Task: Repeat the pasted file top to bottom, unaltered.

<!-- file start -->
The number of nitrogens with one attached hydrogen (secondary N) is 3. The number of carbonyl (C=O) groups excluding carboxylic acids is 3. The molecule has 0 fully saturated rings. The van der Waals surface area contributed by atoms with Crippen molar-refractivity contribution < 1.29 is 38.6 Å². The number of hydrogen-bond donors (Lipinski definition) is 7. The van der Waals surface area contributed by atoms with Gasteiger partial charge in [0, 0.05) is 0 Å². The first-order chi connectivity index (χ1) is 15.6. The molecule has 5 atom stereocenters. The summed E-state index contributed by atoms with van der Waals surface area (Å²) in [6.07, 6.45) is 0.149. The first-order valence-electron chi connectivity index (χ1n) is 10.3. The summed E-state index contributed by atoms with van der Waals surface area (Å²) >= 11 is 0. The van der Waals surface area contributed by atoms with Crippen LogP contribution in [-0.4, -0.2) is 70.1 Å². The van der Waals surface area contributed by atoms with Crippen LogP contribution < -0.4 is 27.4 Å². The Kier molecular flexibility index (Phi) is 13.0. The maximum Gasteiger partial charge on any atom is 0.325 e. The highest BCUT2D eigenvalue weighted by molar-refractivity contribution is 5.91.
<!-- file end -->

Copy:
The number of nitrogens with one attached hydrogen (secondary N) is 3. The number of carbonyl (C=O) groups excluding carboxylic acids is 3. The molecule has 0 fully saturated rings. The van der Waals surface area contributed by atoms with Crippen molar-refractivity contribution < 1.29 is 38.6 Å². The number of hydrogen-bond donors (Lipinski definition) is 7. The van der Waals surface area contributed by atoms with Gasteiger partial charge in [0, 0.05) is 0 Å². The first-order chi connectivity index (χ1) is 15.6. The molecule has 5 atom stereocenters. The summed E-state index contributed by atoms with van der Waals surface area (Å²) in [6.07, 6.45) is 0.149. The first-order valence-electron chi connectivity index (χ1n) is 10.3. The summed E-state index contributed by atoms with van der Waals surface area (Å²) >= 11 is 0. The van der Waals surface area contributed by atoms with Crippen LogP contribution in [-0.4, -0.2) is 70.1 Å². The van der Waals surface area contributed by atoms with Crippen LogP contribution < -0.4 is 27.4 Å². The Kier molecular flexibility index (Phi) is 13.0. The maximum Gasteiger partial charge on any atom is 0.325 e. The highest BCUT2D eigenvalue weighted by molar-refractivity contribution is 5.91.